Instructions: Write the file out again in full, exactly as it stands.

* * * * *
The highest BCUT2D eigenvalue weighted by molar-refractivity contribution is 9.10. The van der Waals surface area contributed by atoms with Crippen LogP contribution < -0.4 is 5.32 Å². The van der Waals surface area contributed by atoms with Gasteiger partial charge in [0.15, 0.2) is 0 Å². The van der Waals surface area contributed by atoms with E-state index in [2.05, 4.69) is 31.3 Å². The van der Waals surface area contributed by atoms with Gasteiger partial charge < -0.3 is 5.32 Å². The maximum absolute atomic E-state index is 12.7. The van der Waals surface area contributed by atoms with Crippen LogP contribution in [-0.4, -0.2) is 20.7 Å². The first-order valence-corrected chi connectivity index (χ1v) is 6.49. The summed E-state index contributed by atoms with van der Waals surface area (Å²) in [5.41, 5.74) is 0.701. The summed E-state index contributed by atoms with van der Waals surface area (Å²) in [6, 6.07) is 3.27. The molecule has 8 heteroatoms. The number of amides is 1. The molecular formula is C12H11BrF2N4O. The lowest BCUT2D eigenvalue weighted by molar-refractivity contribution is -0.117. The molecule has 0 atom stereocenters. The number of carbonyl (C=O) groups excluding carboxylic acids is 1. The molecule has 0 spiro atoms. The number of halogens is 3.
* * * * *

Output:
The highest BCUT2D eigenvalue weighted by molar-refractivity contribution is 9.10. The van der Waals surface area contributed by atoms with Crippen LogP contribution < -0.4 is 5.32 Å². The van der Waals surface area contributed by atoms with Gasteiger partial charge in [0.15, 0.2) is 0 Å². The van der Waals surface area contributed by atoms with E-state index in [2.05, 4.69) is 31.3 Å². The van der Waals surface area contributed by atoms with Gasteiger partial charge < -0.3 is 5.32 Å². The maximum absolute atomic E-state index is 12.7. The van der Waals surface area contributed by atoms with Crippen LogP contribution in [-0.4, -0.2) is 20.7 Å². The first-order valence-corrected chi connectivity index (χ1v) is 6.49. The summed E-state index contributed by atoms with van der Waals surface area (Å²) in [5.41, 5.74) is 0.701. The summed E-state index contributed by atoms with van der Waals surface area (Å²) in [6, 6.07) is 3.27. The molecule has 8 heteroatoms. The number of amides is 1. The molecular formula is C12H11BrF2N4O. The lowest BCUT2D eigenvalue weighted by molar-refractivity contribution is -0.117. The molecule has 0 atom stereocenters. The number of carbonyl (C=O) groups excluding carboxylic acids is 1. The molecule has 0 spiro atoms. The number of halogens is 3.